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News Article

Amazon Lobbies Against Consumer Privacy Protections

By Cinthya Alaniz Salazar | Mon, 11/22/2021 - 17:02

Like other technology giants, Amazon has built a lucrative business model on consumer data, as such it has had a vested interest in preserving access to this intelligence. Apparently, the e-commerce giant has been actively working to undermine privacy protections in North and South America, according to confidential documents reviewed by Reuters. Mexican consumers, lacking a robust Federal Consumer Prosecutor Office (PROFECO), are left particularly vulnerable.

At the direction of Jay Carney, former Communications Director for VP Joe Biden, Amazon has led a widely successful lobbying campaign against more rigorous privacy protections. Over five years Carney has established a team of at least 180 lobbyists in 44 US states that have effectively accumulated over three dozen lobbying victories that have killed or undermined efforts to provide consumers greater control of their data. There were no details about the company’s physical presence in South America, nonetheless, their overarching objective: change or block regulation/legislation that would impede their long-term growth.  

Currently, the company uses everything at its disposal including Alexa voice recordings, videos from home-camera systems, personal health data, fitness trackers, data on consumers’ web searching and buying habits to build a detailed consumer profile. The business model has allowed Amazon to build a US$1.7 trillion global empire. In order to avoid disruptions, the company has actively worked to control its perceived threat: consensual consumer privacy.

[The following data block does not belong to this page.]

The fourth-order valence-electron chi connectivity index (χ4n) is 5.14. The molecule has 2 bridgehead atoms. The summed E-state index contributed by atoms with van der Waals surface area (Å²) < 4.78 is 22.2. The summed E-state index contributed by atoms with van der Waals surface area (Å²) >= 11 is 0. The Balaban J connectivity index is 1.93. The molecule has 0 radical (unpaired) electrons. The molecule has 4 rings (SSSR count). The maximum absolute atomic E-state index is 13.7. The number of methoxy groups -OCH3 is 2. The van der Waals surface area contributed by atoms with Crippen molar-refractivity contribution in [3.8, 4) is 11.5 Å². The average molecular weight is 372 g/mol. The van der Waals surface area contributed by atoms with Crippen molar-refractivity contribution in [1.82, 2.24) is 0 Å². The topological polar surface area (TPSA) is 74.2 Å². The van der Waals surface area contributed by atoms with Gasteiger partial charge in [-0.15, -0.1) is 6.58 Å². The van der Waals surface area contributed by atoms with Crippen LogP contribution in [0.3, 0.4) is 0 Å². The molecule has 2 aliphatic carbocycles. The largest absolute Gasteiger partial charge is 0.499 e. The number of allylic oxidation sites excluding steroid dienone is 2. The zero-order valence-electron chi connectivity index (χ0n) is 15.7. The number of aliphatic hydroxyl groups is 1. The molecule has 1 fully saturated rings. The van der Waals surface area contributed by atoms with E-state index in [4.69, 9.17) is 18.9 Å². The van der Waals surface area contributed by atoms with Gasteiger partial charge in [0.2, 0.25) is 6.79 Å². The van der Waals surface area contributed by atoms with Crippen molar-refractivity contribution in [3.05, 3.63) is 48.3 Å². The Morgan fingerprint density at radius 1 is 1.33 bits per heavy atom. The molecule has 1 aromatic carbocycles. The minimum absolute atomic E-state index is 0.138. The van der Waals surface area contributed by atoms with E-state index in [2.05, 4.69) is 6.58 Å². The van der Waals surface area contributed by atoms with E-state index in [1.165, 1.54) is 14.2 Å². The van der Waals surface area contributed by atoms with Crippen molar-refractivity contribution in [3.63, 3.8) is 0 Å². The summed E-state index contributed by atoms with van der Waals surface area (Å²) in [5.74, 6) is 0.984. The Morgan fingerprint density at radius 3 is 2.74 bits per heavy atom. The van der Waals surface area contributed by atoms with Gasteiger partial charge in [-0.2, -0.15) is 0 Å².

Under a “watering-the-flowers” effort, the company sought to groom politicians and influencers that could help with “policy challenges or crises” that would apport consumers with greater data protections, according to a 2014 public-policy effort. At the direction Carney, the company was methodical, categorizing VIPs (“Very Important Policymakers”) by strategic importance, which were often targeted for meetings, site visits and campaign donations on an annual basis. In the first half of 2017, the company conducted over 1,000 “watering-the-flowers” engagements covering North and South America, up 30 percent from the year before. These efforts apparently also extend to the EU:

Objective: “Change or block US and EU regulation/legislation that would impede growth for Alexa-powered devices,” read a 2018 document reviewing executive goals.

Unlike its US and EU counterparts however, Mexico lacks a robust consumer protections agency according to a report by Rest of World, which characterized PROFECO as understaffed and under resourced. This is compounded by lax enforcement of its federal Data Protection Legislation, which does not does not require prior notification or registration of any data processing activities, thereby leaving Mexican consumers’ data disproportionately vulnerable to Amazon exploitation.

The data used in this article was sourced from:  
Reuters, Rest of World, CMS Law
Photo by:   Lianhao Qu
Cinthya Alaniz Salazar Cinthya Alaniz Salazar Journalist & Industry Analyst